"We're laboring over them, and we don't play until Wednesday, so we don't need to get them in until Tuesday, and we're going to use every minute of the time we have and hope we make the right decision," the Dodgers manager said. "And to make it more complicated, we have six qualified starting pitchers and we only need four. We have choices of how many to have on the roster and in the bullpen."
Torre said he can't remember having six established starters, that number swelled by mid-season with the acquisitions of Vicente Padilla and Jon Garland, who bolstered a rotation nucleus of Randy Wolf, Clayton Kershaw, Hiroki Kuroda and Chad Billingsley.
The general assumption is that Wolf, Kershaw and Kuroda will be his first three starters, the order dependent on how quickly Kuroda's stiff neck loosens. Going a step further, Billingsley would probably be included if the Dodgers open against St. Louis, as they probably will.
In the postseason last year, Torre kept 11 pitchers. If he does that again, there might not be room for some combination of Garland, Jeff Weaver, James McDonald and Guillermo Mota. The bullpen, from the back end, should include Jonathan Broxton, George Sherill, Hong-Chih Kuo and Ronald Belisario. Ramon Troncoso was a key part of the bullpen this year, but Torre values matchups and the Cardinals hit him hard in one appearance against them this year, so his security is unclear.
"In October, it's all about the pitching," said Torre. "For controlling the game, with Kuo, Sherrill and Broxton, we have no hesitation there. We're inexperienced in the middle with McDonald, Belisario [and] Troncoso, but they've all been good. Weaver has experience in the World Series with the Cardinals. We have to figure out how many to take."
This week, Torre has made positive comments about rookie Scott Elbert as a third left-handed reliever and the veteran Padilla, who passed a test coming out of the bullpen Wednesday night for the first time since the 2001 season. Elbert is more likely to be included against a club like Philadelphia, with left-handed power hitters.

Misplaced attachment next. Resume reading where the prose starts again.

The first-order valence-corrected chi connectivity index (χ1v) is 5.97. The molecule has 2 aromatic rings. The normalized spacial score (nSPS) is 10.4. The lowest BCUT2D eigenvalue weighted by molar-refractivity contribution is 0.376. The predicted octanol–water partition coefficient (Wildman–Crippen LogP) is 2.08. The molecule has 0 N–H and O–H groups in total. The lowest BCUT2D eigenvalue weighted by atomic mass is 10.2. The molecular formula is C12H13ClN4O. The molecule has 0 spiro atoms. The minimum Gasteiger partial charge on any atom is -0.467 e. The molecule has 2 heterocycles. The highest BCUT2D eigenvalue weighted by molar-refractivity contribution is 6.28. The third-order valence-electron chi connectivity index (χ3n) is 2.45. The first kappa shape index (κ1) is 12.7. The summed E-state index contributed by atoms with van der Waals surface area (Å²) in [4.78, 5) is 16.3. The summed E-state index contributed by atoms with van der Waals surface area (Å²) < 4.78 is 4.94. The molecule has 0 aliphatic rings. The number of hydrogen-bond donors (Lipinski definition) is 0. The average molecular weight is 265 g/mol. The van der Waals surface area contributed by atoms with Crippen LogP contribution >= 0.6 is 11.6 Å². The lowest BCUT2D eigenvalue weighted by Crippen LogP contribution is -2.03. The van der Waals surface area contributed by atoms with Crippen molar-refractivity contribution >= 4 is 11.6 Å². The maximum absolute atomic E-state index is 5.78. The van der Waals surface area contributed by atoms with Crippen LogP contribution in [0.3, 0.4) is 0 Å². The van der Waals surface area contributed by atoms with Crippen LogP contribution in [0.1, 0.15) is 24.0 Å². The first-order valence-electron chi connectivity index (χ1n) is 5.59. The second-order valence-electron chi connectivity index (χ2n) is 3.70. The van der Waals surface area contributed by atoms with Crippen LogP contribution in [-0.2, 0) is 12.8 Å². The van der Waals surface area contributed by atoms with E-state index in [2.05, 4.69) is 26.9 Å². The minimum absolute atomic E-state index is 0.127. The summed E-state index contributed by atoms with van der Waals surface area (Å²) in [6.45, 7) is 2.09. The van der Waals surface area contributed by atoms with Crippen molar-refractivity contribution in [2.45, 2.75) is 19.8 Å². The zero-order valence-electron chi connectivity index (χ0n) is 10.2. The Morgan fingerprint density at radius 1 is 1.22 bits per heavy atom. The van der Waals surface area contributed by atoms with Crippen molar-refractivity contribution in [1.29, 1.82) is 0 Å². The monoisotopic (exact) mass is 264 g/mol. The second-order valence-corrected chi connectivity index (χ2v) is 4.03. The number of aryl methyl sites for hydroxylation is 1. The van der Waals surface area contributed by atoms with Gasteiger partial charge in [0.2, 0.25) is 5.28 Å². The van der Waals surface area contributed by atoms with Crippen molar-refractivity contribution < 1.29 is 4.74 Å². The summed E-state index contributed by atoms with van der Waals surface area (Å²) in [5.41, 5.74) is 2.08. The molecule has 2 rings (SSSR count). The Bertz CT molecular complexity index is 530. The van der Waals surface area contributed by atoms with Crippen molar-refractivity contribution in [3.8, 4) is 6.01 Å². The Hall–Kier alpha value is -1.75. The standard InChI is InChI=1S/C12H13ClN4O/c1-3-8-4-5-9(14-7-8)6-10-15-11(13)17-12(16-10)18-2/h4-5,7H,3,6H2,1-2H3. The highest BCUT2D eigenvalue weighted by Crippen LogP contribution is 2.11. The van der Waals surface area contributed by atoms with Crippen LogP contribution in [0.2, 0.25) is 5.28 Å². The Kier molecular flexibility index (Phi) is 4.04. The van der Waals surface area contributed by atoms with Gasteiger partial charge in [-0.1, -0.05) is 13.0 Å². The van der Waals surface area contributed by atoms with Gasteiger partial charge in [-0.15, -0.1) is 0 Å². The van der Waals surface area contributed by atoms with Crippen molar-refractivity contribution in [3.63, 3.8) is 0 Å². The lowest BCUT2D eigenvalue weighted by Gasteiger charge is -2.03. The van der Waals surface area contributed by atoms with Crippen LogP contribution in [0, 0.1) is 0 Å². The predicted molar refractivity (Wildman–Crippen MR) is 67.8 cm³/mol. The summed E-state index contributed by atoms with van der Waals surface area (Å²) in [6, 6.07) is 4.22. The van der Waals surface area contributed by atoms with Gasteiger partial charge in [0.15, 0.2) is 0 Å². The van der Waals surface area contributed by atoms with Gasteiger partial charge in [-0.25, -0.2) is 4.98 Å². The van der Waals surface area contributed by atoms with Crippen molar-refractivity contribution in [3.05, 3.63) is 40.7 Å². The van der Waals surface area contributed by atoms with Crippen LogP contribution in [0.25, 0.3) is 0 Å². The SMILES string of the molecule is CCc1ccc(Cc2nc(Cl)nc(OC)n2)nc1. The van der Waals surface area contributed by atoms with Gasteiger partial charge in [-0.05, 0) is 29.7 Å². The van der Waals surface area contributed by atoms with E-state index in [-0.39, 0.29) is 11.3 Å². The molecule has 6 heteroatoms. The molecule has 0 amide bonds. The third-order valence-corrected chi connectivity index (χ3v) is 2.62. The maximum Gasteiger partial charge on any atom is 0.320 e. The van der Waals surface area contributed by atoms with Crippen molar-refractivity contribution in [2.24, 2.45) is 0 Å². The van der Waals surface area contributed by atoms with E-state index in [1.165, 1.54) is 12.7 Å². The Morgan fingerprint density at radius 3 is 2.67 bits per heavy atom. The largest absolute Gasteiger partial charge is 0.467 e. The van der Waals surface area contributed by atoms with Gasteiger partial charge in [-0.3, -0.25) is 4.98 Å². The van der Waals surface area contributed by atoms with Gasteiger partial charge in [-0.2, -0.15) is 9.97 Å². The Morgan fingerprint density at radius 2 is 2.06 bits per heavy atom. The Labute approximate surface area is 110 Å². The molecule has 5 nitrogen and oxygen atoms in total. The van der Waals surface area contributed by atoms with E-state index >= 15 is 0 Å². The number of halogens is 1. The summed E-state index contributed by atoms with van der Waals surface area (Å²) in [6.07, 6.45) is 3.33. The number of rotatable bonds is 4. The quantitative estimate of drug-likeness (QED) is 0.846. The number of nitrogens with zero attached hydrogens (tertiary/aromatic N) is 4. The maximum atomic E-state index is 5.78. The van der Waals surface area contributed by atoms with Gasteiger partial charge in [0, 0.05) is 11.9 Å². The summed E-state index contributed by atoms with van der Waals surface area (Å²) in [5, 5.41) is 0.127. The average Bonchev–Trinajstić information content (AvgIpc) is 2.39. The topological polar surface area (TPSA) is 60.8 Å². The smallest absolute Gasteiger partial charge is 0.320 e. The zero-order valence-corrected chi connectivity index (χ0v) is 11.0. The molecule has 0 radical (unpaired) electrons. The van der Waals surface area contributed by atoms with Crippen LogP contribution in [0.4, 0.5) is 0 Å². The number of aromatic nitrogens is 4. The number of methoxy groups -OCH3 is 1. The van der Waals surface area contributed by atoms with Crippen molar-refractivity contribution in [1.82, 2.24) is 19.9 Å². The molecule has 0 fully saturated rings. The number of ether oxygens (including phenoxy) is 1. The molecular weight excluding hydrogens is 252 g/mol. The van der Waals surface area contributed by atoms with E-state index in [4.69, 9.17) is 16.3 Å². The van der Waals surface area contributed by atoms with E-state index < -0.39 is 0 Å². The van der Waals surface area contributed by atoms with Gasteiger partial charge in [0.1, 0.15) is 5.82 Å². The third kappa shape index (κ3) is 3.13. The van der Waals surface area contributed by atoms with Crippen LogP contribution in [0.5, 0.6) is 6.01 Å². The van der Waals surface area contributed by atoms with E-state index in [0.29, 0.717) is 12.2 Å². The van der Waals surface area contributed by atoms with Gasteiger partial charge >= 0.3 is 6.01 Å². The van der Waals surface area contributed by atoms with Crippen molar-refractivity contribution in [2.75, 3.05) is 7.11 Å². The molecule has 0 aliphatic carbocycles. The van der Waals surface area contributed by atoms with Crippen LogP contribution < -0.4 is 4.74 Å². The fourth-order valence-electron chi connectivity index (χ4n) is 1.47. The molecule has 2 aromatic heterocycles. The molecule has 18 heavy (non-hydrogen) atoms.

Against a team with right-handed sluggers like St. Louis, Torre might want Padilla and Weaver for long relief over McDonald because of their experience. The Cardinals are hitting only .200 off Weaver this season. Mota gave the Dodgers two amazing months in the middle of the season, but has been brushed aside late in the year. Garland might have sealed his fate with a poor start Wednesday night.
"I remember Graeme Lloyd being a tough decision for me in 1996," Torre said of the left-handed reliever. "He talked me into taking him and I'm glad he did because he got [Ryan] Klesko out every time [in the '96 World Series]. A lot of it is makeup, and experience is important. Sometimes stats are a little overrated. And I've left guys off one series and put them back on the next series. We'll probably leave people off that have been part of this for awhile."
Torre's position-player cuts could be dictated by nagging injuries to third baseman Casey Blake (hamstring) and utility man Ronnie Belliard (groin). They are further complicated by the presence of Jim Thome, a threatening left-handed bat off the bench, but unable to run or play the field. Thome's presence probably squeezes Doug Mientkiewicz off the postseason roster, and there's no guarantee Mark Loretta will make it, either, because Torre is likely to keep Juan Castro for defensive purposes.